"Aspire to inspire before you expire".
"Chance favours the prepared mind".
"Cameras perish, glass endure".
"Amateurs worry about sharpness. Professionals worry about sales. Photographers worry about light".
"Fractions of a second" is an opportunity to put on display my inclination to view the immediate surroundings squarely - that is, to see the World through the photographic formats of 16:9, 4:3, and - occasionally - 3:2.
Photography is all about light, composition and technique. And content, of course. The whole purpose of the photographic endeveour is to mediate some sort of message - whether it is concrete, symbolic or tactile.
It is often presented as a truism that a "picture says more than thousend words". If this is understood to mean that visual representations - in the best of cases - have the capacity to produce sentiments not easily created by words, it clearly have some merit.
However, if the cliché is taken as an invitation to make visual complexity the lead-star of ones photography, I fail to agree. A stunning photography is more often than not the result of a process of simplification, where elements not vital to the message are reduced, avoided or taken away. With too much complexity, the message one attempts to convey becomes confused. In photography, less is usually more.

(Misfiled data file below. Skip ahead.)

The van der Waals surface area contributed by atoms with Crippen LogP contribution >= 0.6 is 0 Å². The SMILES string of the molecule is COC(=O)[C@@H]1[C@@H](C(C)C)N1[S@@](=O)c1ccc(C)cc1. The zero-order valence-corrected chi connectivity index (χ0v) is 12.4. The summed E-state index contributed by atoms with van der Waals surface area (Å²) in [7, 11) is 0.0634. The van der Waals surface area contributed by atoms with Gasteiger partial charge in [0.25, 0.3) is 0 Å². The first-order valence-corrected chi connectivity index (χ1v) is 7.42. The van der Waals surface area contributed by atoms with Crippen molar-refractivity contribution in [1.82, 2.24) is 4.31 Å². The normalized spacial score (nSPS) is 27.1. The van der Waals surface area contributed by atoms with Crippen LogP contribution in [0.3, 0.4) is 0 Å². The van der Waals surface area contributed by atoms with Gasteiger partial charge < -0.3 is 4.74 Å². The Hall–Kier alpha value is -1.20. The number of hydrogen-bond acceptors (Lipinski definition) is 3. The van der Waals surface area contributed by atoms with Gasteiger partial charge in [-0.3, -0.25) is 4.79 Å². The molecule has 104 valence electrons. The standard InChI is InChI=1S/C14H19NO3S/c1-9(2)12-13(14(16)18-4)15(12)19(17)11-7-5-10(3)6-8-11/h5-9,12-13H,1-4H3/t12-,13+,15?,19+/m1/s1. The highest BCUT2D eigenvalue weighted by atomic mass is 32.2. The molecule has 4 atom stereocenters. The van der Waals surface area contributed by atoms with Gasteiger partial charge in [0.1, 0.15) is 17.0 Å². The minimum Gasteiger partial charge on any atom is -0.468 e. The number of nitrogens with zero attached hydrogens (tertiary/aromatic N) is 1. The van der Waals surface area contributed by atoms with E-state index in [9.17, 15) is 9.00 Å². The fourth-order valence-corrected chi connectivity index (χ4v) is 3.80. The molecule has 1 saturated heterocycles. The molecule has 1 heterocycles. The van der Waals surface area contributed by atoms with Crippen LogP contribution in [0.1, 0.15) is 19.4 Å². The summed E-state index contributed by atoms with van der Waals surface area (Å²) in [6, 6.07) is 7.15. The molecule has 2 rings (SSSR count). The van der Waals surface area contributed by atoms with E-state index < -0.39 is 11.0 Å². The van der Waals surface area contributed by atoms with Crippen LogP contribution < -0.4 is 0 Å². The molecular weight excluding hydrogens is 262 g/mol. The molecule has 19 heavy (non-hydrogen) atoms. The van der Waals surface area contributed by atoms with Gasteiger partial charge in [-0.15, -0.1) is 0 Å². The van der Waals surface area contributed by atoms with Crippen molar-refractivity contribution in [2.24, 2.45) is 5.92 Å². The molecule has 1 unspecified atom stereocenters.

Taking this philosophy of compositional simplicity too far, however, may lead to clueless pictures. Hence, it is between these extremes that the interesting stuff tends to gravitate: Somewhere on the scale between overcrowded maximalism and empty minimalism.
In order not to overstretch the patience of the casual visitor, I have made the dictum that "bad photographers show all their pictures, good photographers show only a selection" a cornerstone of the site. Fascination is, of course, still in the eyes of the beholder.